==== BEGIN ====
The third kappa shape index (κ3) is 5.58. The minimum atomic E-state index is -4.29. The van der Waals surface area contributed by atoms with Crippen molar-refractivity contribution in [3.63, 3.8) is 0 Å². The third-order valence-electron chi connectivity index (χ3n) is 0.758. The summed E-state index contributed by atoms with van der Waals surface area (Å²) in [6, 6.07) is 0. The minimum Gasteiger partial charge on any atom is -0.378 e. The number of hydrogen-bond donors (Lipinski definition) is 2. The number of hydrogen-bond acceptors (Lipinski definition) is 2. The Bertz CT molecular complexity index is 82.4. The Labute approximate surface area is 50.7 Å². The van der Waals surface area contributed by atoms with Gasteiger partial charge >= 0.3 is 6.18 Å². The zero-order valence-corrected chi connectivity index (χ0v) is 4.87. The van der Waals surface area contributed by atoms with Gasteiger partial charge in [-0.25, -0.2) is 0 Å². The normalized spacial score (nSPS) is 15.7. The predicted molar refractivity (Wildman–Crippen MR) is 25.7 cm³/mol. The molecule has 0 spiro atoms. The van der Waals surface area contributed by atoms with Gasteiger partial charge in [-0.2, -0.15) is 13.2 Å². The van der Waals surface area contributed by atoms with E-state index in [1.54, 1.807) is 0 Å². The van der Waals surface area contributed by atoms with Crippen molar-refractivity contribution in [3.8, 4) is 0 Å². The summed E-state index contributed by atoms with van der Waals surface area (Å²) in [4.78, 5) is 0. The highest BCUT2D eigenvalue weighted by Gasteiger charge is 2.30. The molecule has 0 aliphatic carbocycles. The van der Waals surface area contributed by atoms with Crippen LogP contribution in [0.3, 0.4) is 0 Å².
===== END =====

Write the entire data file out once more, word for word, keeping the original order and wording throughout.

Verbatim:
The third kappa shape index (κ3) is 5.58. The minimum atomic E-state index is -4.29. The van der Waals surface area contributed by atoms with Crippen molar-refractivity contribution in [3.63, 3.8) is 0 Å². The third-order valence-electron chi connectivity index (χ3n) is 0.758. The summed E-state index contributed by atoms with van der Waals surface area (Å²) in [6, 6.07) is 0. The minimum Gasteiger partial charge on any atom is -0.378 e. The number of hydrogen-bond donors (Lipinski definition) is 2. The number of hydrogen-bond acceptors (Lipinski definition) is 2. The Bertz CT molecular complexity index is 82.4. The Labute approximate surface area is 50.7 Å². The van der Waals surface area contributed by atoms with Gasteiger partial charge >= 0.3 is 6.18 Å². The zero-order valence-corrected chi connectivity index (χ0v) is 4.87. The van der Waals surface area contributed by atoms with Gasteiger partial charge in [-0.25, -0.2) is 0 Å². The normalized spacial score (nSPS) is 15.7. The predicted molar refractivity (Wildman–Crippen MR) is 25.7 cm³/mol. The molecule has 0 spiro atoms. The van der Waals surface area contributed by atoms with Gasteiger partial charge in [-0.2, -0.15) is 13.2 Å². The van der Waals surface area contributed by atoms with E-state index in [1.54, 1.807) is 0 Å². The van der Waals surface area contributed by atoms with Crippen molar-refractivity contribution in [3.8, 4) is 0 Å². The summed E-state index contributed by atoms with van der Waals surface area (Å²) in [4.78, 5) is 0. The highest BCUT2D eigenvalue weighted by Gasteiger charge is 2.30. The molecule has 0 aliphatic carbocycles. The van der Waals surface area contributed by atoms with Crippen LogP contribution in [0.3, 0.4) is 0 Å².